Military Wiki
Type Airborne Tank Destroyer / Assault Gun
Place of origin  Soviet Union
Service history
In service 1951
Used by  USSR
Wars Six Day War
Ogaden War
Production history
Designer Astrov Design Bureau
Manufacturer MMZ
Produced 1950-1962
Weight 3.4 tonnes
Length 3.48 m (11 ft 5 in)
(with gun)
Width 2.8 m (9 ft 2 in)
Height 1.18 m (3 ft 10 in)
(shield up)
Crew 3+6

Armor 6 mm
1x Ch-51 or Ch-51M L/73 57mm Gun
1x 7.62mm anti-aircraft machine gun
Engine one M-20E4 water cooled gasoline engine
50hp (37.29 kW) (55hp with later engine)
Suspension torsion bar
Fuel capacity 140 liters (37 gallons)
250 km (160 mi)
Speed 45 km/h (28 mph)

The ASU-57 was a small, lightly constructed Soviet assault gun specifically designed for use by Soviet airborne divisions. From 1960 it was replaced by the ASU-85.

Development history

The task to develop a light-weight airborne assault gun with 57 or 76mm gun for the airborne troops was given to two design bureaus, Astrov (OKB-40) in Mytishchi and Kravtsev in Moscow. Nikolaj Astrov's OKB-40 designed the ASU-76, based on components of the light tank T-70 and the SU-76 assault gun, and armed with the new 76mm gun D-56T. The ASU-76 turned out to be too heavy, even though the armour was only 3 mm thick, and the project was cancelled. Anatoly Kravtsev's team came up with the similar, amphibious K-73. This vehicle was armed with Charnko's 57mm anti-tank gun Ch-51 and was even more thinly armoured than the ASU-76. This project too was shelved.

In 1949, Astrov was instructed to continue with his project, but with reduced weight and with the Ch-51 gun as main armament instead of the D-56T since it offered better anti-tank performance. The redesigned Ob.572 was developed simultaneously with the light artillery tractor Ob.561 (AT-P) and was accepted for series production from 1951 as the ASU-57, after successfully passing the various test phases in 1949.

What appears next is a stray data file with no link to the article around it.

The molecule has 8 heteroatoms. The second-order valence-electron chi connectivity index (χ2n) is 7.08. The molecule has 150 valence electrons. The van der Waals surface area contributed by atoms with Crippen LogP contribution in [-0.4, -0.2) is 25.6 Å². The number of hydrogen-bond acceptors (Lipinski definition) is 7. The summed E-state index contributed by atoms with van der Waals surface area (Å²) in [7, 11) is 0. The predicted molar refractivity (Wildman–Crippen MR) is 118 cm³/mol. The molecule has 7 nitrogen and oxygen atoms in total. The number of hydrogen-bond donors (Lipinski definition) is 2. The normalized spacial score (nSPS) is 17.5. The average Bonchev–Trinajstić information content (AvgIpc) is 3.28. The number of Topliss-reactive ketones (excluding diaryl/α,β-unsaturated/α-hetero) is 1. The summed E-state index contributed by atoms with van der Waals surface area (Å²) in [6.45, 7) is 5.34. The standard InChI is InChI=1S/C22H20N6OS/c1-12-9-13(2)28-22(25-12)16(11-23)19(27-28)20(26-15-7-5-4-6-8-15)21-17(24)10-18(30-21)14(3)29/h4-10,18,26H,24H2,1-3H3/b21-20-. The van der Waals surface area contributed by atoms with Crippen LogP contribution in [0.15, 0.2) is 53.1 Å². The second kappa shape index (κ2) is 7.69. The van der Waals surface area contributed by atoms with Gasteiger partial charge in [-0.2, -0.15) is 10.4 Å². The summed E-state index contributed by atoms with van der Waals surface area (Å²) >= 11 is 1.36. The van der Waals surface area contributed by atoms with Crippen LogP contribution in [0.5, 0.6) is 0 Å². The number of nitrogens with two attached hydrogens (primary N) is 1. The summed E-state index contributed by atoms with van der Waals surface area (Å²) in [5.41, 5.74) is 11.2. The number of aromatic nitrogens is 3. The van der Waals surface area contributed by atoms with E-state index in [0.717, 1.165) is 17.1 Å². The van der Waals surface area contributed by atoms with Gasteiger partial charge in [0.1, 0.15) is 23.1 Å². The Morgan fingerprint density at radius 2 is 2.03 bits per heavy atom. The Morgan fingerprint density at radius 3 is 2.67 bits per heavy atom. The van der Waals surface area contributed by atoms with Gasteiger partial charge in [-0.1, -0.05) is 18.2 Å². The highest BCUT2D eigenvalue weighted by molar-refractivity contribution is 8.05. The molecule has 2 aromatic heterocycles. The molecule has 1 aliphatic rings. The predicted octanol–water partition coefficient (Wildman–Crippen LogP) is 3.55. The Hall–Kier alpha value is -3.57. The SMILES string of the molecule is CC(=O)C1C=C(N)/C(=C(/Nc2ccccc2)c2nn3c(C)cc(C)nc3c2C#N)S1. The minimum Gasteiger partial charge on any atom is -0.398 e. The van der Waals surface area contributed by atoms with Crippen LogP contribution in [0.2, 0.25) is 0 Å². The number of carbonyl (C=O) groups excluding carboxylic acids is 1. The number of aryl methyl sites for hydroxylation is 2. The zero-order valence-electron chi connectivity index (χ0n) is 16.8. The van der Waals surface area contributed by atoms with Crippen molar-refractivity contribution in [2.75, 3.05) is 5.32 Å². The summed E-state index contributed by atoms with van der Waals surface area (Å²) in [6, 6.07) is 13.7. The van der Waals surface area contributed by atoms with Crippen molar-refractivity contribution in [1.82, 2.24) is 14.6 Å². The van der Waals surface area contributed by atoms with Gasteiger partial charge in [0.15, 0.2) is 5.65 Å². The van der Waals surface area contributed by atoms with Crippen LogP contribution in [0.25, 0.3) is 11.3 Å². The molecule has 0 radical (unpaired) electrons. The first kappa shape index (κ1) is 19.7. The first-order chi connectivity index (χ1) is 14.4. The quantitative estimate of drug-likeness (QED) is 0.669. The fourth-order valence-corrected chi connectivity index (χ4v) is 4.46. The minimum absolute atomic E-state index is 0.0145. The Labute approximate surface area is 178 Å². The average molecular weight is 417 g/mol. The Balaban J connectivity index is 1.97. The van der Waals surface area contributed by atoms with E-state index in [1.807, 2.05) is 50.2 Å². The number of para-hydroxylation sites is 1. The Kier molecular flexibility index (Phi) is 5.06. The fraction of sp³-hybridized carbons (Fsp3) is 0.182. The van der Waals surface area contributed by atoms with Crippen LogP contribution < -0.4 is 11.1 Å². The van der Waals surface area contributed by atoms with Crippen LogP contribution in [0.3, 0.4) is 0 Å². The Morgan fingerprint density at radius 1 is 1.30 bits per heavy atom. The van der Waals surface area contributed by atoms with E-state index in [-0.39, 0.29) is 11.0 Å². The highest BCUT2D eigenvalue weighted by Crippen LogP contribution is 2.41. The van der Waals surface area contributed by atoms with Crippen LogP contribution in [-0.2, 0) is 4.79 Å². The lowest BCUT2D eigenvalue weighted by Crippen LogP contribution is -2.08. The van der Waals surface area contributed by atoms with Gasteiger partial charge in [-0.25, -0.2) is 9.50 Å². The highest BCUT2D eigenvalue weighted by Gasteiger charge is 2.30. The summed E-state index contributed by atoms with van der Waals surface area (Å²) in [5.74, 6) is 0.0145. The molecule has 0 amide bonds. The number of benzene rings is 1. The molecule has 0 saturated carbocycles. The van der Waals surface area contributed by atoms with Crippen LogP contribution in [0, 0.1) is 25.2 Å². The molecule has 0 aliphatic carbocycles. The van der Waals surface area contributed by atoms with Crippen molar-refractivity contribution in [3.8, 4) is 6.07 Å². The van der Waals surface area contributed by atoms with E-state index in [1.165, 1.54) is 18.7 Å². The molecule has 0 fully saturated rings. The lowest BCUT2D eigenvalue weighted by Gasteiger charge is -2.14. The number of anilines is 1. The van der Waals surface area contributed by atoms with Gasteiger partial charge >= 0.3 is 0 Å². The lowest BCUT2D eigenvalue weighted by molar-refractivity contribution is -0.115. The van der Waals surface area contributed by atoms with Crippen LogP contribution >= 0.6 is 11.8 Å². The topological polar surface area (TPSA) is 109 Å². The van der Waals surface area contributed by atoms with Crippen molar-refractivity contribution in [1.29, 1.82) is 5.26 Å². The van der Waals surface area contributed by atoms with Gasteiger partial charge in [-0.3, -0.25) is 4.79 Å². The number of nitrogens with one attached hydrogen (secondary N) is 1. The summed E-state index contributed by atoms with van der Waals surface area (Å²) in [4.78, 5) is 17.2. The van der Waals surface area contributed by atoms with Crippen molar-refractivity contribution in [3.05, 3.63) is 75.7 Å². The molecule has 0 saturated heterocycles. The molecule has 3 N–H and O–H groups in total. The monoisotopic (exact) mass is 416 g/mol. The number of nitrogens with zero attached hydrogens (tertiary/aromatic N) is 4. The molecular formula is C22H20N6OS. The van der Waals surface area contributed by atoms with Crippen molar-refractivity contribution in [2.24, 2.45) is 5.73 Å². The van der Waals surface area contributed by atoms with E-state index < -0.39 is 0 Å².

ASU-57's paradropping sequence from An-12 transport plane

The ASU-57 was designed to be a light-weight assault gun that could be air-dropped and deployed by rocket-assisted parachute (PP-128-500 or P-7) along with the troops. It was lightly armored and armed with a 57 mm gun Ch-51, a development of World War II ZIS-2 but with some similarities to the Ch-26. From 1954, an improved 57mm gun Ch-51M with much shorter double-baffle muzzle brake was fitted. The gun fired standard caliber 57x480R ammunition of the ZIS-2 anti-tank gun, such as the BR-271 series and the O-271U, of which it had 30 on board. The ASU-57's engine was taken from the GAZ-M-20 "Pobeda" civilian car.

The ASU-57 was a successful design, and saw service with Soviet airborne divisions for around 20 years before being replaced by the ASU-85. During its years of operation 54 vehicles would have been assigned to each airborne division.

One main drawback was the vehicle's welded aluminum hull, which offered little protection for the crew. However for airborne troops such vehicles are invaluable, giving lightly armed soldiers who are isolated behind enemy lines mobile artillery support on the battlefield.

Every vehicle was equipped with a radio 10 RT-12 and intercom system TPU-47. Late-production models (from 1961) had the R-113 and R-120, as well as a TVN-2 night vision device for the driver.


ASU-57. Packed parachute system in the foreground

  • ASU-57KShM - An unknown number of ASU-57s were converted into command and staff vehicles (Russian: командно-штабная машина). These had the gun removed and were fitted with additional signals equipment.
  • BSU-11-57F or 2T2 - Recoilless gun carrier for the B-11 of 107mm. Prototype only.
  • ASU-57P or Ob.574 - From 1951, work on an amphibious (Russian: плавающая) variant of the ASU-57 started. This version had a re-designed front hull and was armed with a Ch-51P gun with 30 rounds. Even though the 5 prototypes passed the evaluation with success, series production was never started.


External links

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